Aug 25, 2013

The Anchor of Theology

3 Min Read

"Why aren't Christian women interested in theology?" I often hear that question (usually from men), and I'm never sure how to answer. That's likely because I can't relate to the premise that Christian women aren't interested in theology—the study of God.

This wasn't always true of me. If I'd heard that question when I was a college student, I probably would have answered, "Theology is for pastors. The most important thing is to have a relationship with Jesus Christ."

I had a lot to learn.

At the time, my thinking about Christianity was influenced heavily by my interest in contemporary Christian music. And one of my favorite songs was the Twila Paris tune, "Do I Trust You?" Twila had written the song to express her grief after her friend and fellow Christian singer, Keith Green, was killed in a plane crash. The song really resonated with me. I'd lost my best friend to leukemia just a few years before, so I knew exactly how Twila felt as she poured out her honest grief to the Lord: "Shaken down to the cavity in my soul, I know the doctrine and theology. But right now they don't mean much to me."

Yes, I thought. There are times when the last thing you need is theology.

Eventually, my Twila Paris cassette ended up in a shoebox somewhere. And while I still loved Christian music, the Lord was turning me in a new direction.

It started with a providential turn when I came across Dr. James Montgomery Boice's book The Christ of Christmas in a public library. When I opened that book and read Dr. Boice's deep, biblical exegesis of the Christmas story, I immediately thought: "He knows the same Jesus I do—but I've never read anyone who knew so much about Him."

I was naïvely stunned that anything about Jesus could be new to me. I'd been in church all my life. I became a Christian as a child. I went to Sunday School and Bible study. But after I read Dr. Boice's book, I suddenly realized how little I really knew about the Lord and His Word. I was starving for truth, and I wanted more of it.

I bought every book by Dr. Boice that I could find, and I also started filling my book shelves with titles by Dr. R.C. Sproul, Dr. D. Martyn Lloyd-Jones, Dr. John MacArthur, and others. I learned about the nature and character of God, the redemptive work of Jesus, sanctification. I was eating it up. I would read a Christian book, then my Bible, back and forth.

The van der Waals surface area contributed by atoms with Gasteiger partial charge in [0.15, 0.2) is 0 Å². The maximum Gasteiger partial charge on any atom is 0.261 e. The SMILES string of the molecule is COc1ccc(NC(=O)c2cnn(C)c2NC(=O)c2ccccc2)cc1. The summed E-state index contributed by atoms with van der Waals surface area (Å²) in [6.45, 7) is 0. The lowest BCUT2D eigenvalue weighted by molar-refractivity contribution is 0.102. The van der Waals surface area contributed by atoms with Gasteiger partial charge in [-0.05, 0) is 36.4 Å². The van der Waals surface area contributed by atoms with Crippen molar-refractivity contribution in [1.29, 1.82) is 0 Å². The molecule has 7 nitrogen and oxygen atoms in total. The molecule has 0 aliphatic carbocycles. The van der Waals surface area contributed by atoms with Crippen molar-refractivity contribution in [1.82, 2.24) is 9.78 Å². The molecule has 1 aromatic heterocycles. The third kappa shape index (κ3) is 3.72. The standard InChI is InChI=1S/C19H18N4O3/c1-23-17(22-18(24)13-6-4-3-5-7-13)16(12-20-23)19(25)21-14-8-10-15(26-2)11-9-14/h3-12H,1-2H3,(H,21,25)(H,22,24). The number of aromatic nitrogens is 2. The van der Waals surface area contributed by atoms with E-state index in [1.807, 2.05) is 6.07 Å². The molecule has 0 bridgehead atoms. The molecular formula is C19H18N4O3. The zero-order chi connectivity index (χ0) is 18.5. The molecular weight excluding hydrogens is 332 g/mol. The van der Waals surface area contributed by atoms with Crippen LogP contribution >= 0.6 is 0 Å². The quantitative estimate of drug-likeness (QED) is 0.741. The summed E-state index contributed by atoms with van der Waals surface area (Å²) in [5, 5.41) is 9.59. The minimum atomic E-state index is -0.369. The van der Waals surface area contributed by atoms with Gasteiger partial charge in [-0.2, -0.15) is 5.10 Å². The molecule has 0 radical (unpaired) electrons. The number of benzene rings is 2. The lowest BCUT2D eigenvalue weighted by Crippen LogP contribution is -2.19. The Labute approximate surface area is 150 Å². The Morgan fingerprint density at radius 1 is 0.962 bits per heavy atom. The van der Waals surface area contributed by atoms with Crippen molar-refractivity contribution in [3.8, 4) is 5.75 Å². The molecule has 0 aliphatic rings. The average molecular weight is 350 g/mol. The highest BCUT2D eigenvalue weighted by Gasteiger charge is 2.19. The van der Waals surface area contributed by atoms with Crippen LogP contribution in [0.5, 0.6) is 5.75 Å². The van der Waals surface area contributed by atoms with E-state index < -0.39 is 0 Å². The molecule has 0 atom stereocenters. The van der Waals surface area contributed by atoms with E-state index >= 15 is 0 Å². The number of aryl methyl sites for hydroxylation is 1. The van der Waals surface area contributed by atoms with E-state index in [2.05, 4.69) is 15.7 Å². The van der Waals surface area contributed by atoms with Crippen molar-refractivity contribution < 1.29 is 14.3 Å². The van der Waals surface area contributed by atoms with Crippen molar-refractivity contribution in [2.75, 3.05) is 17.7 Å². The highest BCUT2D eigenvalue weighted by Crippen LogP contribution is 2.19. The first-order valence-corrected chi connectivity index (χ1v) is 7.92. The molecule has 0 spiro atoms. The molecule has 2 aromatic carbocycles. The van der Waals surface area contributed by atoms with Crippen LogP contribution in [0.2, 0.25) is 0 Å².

Without fully realizing it, I had come to love theology.

What's more, I was beginning to understand what John Calvin meant when he said in his Institutes of the Christian Religion that "nearly all the wisdom which we possess, that is to say, true and sound wisdom, consists of two parts: the knowledge of God and of ourselves." This is what studying theology was helping me to grasp. I was realizing the depths of my sin and God's amazing grace to me in Christ. And as I grew in my knowledge about God, I was drawing closer to Him, as He lovingly and patiently sanctified me.

A short time later, my Twila Paris tape resurfaced. As I popped the cassette back into the tape player, I was anxious to hear my old favorite song, "Do I Trust You?" And soon, I heard the familiar lyric: "Shaken down to the cavity in my soul, I know the doctrine and theology. But right now they don't mean much to me."

I couldn't believe what I was hearing! Did she just sing, "Doctrine and theology. . .don't mean much to me"?

I love your music, Twila, I thought. But I don't agree! When grief shakes me "down to the cavity in my soul," theology now means everything to me.

I may not "feel" the presence of God when I grieve, but because I know that He is sovereign, that He cares for me, and that He is close to the brokenhearted, I can endure whatever situation He has ordained for me. It's precisely because of the emotional ups and downs of life that the Christian must be rooted in theology—in the objective truth about God in His Word.

This is true for every Christian to understand, but perhaps especially for women. Though many women do love theology, others discount it in favor of mere subjective experience with God. Yet we ignore theology to our peril. As C.S. Lewis noted, "If you do not listen to theology, that will not mean that you have no ideas about God. It will mean that you have a lot of wrong ones—bad, muddled, out-of-date ideas."

What's more, women need to remember the spiritual benefit of glorifying God with our minds. Studying theology helps us to understand and love the great God who saved us. It enables us to think properly about God, and it anchors our emotions in truth as we "grow in the grace and knowledge of our Lord and Savior Jesus Christ" (2 Peter 3:18).

That's why if we love the Lord, then we should love learning about Him. Theology should mean much to us.